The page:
Posts tagged bash

Bash shortcuts to run Rails commands through Spring, Bundler, or ye olde scripts


Just about a year ago to date I posted some useful Bash shortcuts for Ruby on Rails commands. These are mix of aliases and functions that detect what version of Rails is present and routes commands which ever way that version expects, i.e. ./script/console versus rails console. Now that Rails 4.1 ships with Spring by default, there is yet one more way commands could be routed – through the spring binstubs. I’ve recently updated my shortcuts to account for this. Now my commands will use the binstubs if they are present, or fallback to the other version-dependent methods.

H/T to makandracards for helping me figure this out.

Some useful Bash shortcuts for Ruby on Rails commands


Read an updated article on my Rails shortcuts: Bash shortcuts to run Rails commands through Spring, Bundler, or ye olde scripts

Like any developer, I spend a lot of time in the terminal typing out commands. Anything I can do to cut down on keystrokes is a daily win, which is why I’ve got over 50 bash alias entries.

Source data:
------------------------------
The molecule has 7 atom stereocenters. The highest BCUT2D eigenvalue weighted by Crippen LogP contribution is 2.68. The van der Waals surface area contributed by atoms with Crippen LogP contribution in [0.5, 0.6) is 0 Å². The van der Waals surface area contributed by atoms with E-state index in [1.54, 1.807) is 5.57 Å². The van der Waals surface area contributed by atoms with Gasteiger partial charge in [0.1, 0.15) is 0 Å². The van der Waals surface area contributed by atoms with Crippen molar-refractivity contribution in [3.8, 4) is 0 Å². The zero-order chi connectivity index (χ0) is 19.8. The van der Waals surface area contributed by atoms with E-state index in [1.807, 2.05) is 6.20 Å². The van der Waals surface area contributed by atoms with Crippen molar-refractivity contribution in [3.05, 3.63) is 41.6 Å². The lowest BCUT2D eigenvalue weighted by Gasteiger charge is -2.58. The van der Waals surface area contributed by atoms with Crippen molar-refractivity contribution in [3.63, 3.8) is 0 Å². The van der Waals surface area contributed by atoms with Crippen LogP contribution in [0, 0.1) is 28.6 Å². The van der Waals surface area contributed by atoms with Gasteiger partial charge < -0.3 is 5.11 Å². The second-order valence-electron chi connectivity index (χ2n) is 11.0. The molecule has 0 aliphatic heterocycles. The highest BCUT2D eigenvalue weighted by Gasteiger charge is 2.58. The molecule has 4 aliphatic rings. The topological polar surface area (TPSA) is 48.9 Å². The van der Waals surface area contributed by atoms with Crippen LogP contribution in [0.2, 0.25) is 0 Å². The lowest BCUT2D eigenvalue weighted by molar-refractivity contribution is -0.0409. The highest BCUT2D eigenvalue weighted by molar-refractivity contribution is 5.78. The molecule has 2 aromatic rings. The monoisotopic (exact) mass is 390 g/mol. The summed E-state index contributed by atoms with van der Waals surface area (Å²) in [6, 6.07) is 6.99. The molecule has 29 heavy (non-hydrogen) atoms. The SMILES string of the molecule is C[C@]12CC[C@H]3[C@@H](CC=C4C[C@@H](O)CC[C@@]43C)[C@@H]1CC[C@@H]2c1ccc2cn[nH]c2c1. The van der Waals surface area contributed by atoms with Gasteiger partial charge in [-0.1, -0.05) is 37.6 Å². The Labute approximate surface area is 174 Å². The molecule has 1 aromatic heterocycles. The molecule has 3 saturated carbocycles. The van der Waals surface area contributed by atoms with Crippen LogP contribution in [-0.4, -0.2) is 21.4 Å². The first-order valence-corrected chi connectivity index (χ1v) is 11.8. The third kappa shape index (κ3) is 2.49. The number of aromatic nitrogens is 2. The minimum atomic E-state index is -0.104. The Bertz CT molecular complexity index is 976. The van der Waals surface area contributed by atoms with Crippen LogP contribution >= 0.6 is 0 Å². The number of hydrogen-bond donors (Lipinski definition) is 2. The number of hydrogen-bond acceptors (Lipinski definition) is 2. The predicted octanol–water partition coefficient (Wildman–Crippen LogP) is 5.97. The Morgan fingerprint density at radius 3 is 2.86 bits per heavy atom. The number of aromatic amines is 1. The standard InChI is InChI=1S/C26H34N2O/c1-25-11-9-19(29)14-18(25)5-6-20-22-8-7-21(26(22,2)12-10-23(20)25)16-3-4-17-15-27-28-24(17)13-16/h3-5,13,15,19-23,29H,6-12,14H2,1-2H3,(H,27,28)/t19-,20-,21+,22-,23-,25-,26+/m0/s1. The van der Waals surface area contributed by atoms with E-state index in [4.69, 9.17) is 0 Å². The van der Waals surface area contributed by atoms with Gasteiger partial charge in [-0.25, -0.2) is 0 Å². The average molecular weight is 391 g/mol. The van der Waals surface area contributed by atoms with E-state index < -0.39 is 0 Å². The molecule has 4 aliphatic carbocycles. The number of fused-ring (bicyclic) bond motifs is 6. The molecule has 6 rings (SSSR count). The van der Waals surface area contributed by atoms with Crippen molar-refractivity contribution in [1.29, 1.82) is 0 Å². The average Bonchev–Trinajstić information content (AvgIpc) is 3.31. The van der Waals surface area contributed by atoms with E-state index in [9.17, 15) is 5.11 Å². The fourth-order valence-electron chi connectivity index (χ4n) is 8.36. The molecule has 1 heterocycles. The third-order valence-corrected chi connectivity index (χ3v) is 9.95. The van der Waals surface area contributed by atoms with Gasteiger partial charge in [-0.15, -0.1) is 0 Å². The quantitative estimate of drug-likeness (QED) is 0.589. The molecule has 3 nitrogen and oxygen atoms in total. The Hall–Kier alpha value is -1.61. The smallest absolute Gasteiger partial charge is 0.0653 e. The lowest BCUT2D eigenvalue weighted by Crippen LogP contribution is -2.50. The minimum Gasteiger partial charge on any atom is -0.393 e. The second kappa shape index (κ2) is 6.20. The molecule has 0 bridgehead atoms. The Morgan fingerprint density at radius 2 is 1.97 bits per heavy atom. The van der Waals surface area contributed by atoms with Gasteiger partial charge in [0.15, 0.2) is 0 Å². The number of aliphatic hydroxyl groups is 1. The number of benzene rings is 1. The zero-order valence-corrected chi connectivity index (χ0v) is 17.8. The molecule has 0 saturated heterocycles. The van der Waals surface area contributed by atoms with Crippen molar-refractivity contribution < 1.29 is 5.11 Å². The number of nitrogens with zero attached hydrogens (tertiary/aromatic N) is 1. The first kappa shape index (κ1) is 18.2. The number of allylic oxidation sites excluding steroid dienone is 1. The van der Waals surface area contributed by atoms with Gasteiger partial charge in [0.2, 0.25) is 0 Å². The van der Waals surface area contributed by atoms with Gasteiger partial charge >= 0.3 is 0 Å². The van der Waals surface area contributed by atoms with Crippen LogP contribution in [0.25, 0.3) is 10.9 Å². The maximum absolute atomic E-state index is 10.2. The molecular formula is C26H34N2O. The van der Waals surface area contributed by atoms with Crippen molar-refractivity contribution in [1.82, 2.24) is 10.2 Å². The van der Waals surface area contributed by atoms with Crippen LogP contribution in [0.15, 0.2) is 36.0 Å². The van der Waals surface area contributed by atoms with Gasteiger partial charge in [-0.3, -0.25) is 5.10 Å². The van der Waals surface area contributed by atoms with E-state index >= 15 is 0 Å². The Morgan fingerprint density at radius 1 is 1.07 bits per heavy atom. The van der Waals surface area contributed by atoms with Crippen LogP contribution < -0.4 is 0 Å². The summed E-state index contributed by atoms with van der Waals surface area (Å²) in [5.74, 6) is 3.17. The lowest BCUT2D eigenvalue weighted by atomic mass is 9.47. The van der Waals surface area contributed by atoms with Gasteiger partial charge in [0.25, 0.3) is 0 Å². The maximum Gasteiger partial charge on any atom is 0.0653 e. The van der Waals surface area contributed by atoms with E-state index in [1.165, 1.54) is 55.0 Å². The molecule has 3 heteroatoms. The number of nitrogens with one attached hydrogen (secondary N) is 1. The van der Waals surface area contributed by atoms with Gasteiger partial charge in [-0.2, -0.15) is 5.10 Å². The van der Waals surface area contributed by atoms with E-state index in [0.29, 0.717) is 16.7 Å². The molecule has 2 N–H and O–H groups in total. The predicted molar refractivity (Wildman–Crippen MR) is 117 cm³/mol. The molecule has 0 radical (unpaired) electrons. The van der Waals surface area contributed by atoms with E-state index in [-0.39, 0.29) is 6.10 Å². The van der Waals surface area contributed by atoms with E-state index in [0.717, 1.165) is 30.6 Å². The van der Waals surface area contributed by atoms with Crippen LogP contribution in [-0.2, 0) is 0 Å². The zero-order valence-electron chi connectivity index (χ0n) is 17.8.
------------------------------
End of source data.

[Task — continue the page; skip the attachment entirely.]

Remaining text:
I frequently have to work on a several different Rails projects at a time, ranging in versions from 2.3 – 4.0. Hammering out commands for console, server or generate can get pretty tedious by the end of the day, so I came up with a couple shortcuts that I’m particularly fond of:

What I like most about the cons, srv and gen commands is that they eliminate the mental overhead of context switching when going from the old 1.x and 2.x projects where each command is a separate bin file versus the newer 3.x+ project where they are just arguments to the rails command – It’s the same alias for every project.

Using dig to view, backup and verify DNS zone records on OS X


I was recently asked by a client to consolidate all of their DNS zone records and domain name registrations from 2 separate services to a single provider. The FAQ page of the current DNS service recommended using the named-xfer shell command, but that utility isn’t available on OS X. I googled around and learned that dig is a suitable alternative.

Finding the nameservers

Dig can be used to find nameserver information for a given domain:

Viewing and Backing up DNS Records

Backing these up just requires you to send that output to a file: dig IN ANY >>

Once you’ve updated the nameservers for a domain you can verify if they’ve changed using the dig NS +short command.

Other useful dig commands

Go to Top